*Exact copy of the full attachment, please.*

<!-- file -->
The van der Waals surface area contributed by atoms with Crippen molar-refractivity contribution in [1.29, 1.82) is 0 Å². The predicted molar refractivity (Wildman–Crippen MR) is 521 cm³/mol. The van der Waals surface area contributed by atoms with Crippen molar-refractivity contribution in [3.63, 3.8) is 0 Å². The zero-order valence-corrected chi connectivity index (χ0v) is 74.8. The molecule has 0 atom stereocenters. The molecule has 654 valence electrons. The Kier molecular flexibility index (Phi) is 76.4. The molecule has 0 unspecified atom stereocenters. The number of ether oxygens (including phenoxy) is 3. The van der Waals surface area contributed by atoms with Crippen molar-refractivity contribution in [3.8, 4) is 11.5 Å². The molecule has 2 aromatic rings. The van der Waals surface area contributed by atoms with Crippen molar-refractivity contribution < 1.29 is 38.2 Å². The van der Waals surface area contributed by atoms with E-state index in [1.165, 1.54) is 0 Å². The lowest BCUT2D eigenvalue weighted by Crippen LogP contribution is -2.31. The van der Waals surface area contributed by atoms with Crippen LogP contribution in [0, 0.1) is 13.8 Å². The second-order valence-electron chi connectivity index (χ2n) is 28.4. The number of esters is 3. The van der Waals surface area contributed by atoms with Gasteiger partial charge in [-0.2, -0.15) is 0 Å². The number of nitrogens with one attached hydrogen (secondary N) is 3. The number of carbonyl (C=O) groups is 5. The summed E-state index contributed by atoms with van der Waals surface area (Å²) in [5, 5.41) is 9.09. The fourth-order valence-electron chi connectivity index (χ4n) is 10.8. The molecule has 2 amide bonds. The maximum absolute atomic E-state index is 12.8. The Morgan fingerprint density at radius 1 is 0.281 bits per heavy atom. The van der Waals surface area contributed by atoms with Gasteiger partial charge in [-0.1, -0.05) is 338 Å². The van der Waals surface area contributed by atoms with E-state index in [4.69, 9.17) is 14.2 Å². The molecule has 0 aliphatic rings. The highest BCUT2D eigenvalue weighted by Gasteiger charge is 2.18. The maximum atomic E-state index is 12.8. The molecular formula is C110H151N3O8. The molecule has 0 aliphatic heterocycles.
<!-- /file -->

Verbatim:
The van der Waals surface area contributed by atoms with Crippen molar-refractivity contribution in [1.29, 1.82) is 0 Å². The predicted molar refractivity (Wildman–Crippen MR) is 521 cm³/mol. The van der Waals surface area contributed by atoms with Crippen molar-refractivity contribution in [3.63, 3.8) is 0 Å². The zero-order valence-corrected chi connectivity index (χ0v) is 74.8. The molecule has 0 atom stereocenters. The molecule has 654 valence electrons. The Kier molecular flexibility index (Phi) is 76.4. The molecule has 0 unspecified atom stereocenters. The number of ether oxygens (including phenoxy) is 3. The van der Waals surface area contributed by atoms with Crippen molar-refractivity contribution in [3.8, 4) is 11.5 Å². The molecule has 2 aromatic rings. The van der Waals surface area contributed by atoms with Crippen molar-refractivity contribution < 1.29 is 38.2 Å². The van der Waals surface area contributed by atoms with E-state index in [1.165, 1.54) is 0 Å². The lowest BCUT2D eigenvalue weighted by Crippen LogP contribution is -2.31. The van der Waals surface area contributed by atoms with Crippen LogP contribution in [0, 0.1) is 13.8 Å². The second-order valence-electron chi connectivity index (χ2n) is 28.4. The number of esters is 3. The van der Waals surface area contributed by atoms with Gasteiger partial charge in [-0.2, -0.15) is 0 Å². The number of nitrogens with one attached hydrogen (secondary N) is 3. The number of carbonyl (C=O) groups is 5. The summed E-state index contributed by atoms with van der Waals surface area (Å²) in [5, 5.41) is 9.09. The fourth-order valence-electron chi connectivity index (χ4n) is 10.8. The molecule has 2 amide bonds. The maximum absolute atomic E-state index is 12.8. The Morgan fingerprint density at radius 1 is 0.281 bits per heavy atom. The van der Waals surface area contributed by atoms with Gasteiger partial charge in [-0.1, -0.05) is 338 Å². The van der Waals surface area contributed by atoms with E-state index in [4.69, 9.17) is 14.2 Å². The molecule has 0 aliphatic rings. The highest BCUT2D eigenvalue weighted by Gasteiger charge is 2.18. The maximum atomic E-state index is 12.8. The molecular formula is C110H151N3O8. The molecule has 0 aliphatic heterocycles.